UMPI art exhibition showcases variety of works from local Micmac artists
PRESQUE ISLE, Maine — Reed Fine Art Gallery at the University of Maine at Presque kicked off an exhibition on Friday that celebrates the diverse creations of artists from the region’s Micmac community.
“People of the Dawn: A Celebration of Mi’kmaq Art” features nearly 30 pieces of artwork that range from paintings and drawings to basket weaving and fiber art to photography that will be on display from now until Dec. 20. The works come from artists who are members of the Aroostook Band of Micmacs and from collections at the University of Maine’s Hudson Museum.
Sandra McDonald of Caribou displayed her charcoal drawing “Red Cloud Tribute,” a depiction of former Oglala Lakota Chief Red Cloud, that she finished in 1984 and has kept in her personal collection ever since.
The First Friday Downtown Art Walk on Nov. 1 marked the first time that community members such as McDonald viewed the “People of the Dawn” exhibit. She hopes that the exhibit encourages more people to seek out Native American art and learn more about the culture.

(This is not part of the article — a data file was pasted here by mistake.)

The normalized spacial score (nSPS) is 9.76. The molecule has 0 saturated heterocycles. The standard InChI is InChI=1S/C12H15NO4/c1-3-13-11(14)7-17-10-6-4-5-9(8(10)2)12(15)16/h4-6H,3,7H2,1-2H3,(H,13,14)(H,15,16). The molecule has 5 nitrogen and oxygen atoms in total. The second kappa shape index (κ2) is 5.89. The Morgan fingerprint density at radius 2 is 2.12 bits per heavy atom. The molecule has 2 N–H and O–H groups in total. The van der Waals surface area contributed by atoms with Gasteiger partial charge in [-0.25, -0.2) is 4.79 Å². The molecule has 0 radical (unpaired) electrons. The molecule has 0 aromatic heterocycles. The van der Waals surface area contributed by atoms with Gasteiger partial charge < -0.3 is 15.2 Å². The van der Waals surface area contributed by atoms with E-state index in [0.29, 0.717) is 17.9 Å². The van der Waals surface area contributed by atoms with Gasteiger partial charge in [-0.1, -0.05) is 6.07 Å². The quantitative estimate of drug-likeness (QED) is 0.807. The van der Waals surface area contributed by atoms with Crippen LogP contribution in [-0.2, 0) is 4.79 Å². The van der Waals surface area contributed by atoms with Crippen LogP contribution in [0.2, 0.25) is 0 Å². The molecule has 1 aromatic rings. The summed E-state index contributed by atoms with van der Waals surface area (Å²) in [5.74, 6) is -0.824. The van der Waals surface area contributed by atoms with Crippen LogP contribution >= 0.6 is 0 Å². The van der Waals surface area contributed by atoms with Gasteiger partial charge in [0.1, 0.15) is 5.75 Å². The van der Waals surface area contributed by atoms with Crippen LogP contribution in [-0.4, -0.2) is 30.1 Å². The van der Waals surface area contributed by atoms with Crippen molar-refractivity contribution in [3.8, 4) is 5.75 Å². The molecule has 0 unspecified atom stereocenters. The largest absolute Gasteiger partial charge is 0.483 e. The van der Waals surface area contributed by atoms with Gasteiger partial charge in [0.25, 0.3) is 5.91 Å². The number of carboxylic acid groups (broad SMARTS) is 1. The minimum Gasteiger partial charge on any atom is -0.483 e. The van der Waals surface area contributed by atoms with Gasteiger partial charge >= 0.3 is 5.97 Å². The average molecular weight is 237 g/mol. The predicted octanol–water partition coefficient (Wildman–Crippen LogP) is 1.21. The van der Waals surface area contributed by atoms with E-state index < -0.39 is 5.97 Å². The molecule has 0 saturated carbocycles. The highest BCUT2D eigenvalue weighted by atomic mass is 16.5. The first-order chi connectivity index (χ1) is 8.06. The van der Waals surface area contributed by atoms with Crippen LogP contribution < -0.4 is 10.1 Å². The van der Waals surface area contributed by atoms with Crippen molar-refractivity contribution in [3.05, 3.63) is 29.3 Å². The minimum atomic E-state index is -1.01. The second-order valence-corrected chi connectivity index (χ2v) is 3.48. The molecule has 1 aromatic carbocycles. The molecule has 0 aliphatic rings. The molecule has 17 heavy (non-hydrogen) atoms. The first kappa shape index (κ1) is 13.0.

“I’ve been drawing since I was young. It’s something I picked up and just kept doing,” McDonald said, on her origins as an artist.
Much of the artwork in “People of the Dawn” shows the close family ties and friendships in the Micmac community. Sisters Donna and Roldena Sanipass have showcased their basket weavings and photography, respectively, while their mother Mary Sanipass has many baskets on display.
Roldena Sanipass is a 2016 graduate of the University of Maine at Presque Isle’s fine arts program. She chose to feature many photographs from her senior thesis exhibition, in which her family members and friends take part in everyday activities while dressed in Native American regalia.
In one such photograph Roldena Sanipass’s niece, Zigwan Paul, has fun in a children’s play area at McDonald’s while in another her son, Peter Jullian, plays basketball with a friend. An especially poignant photograph captures Mary Sanipass at a doctor’s appointment while wearing her traditional Native dress.
“When people see us in public, they never see us with our regalia,” Roldena Sanipass explained. “I wanted people to see us from the outside in and show that we are normal people who shop and play, but who still have our traditions.”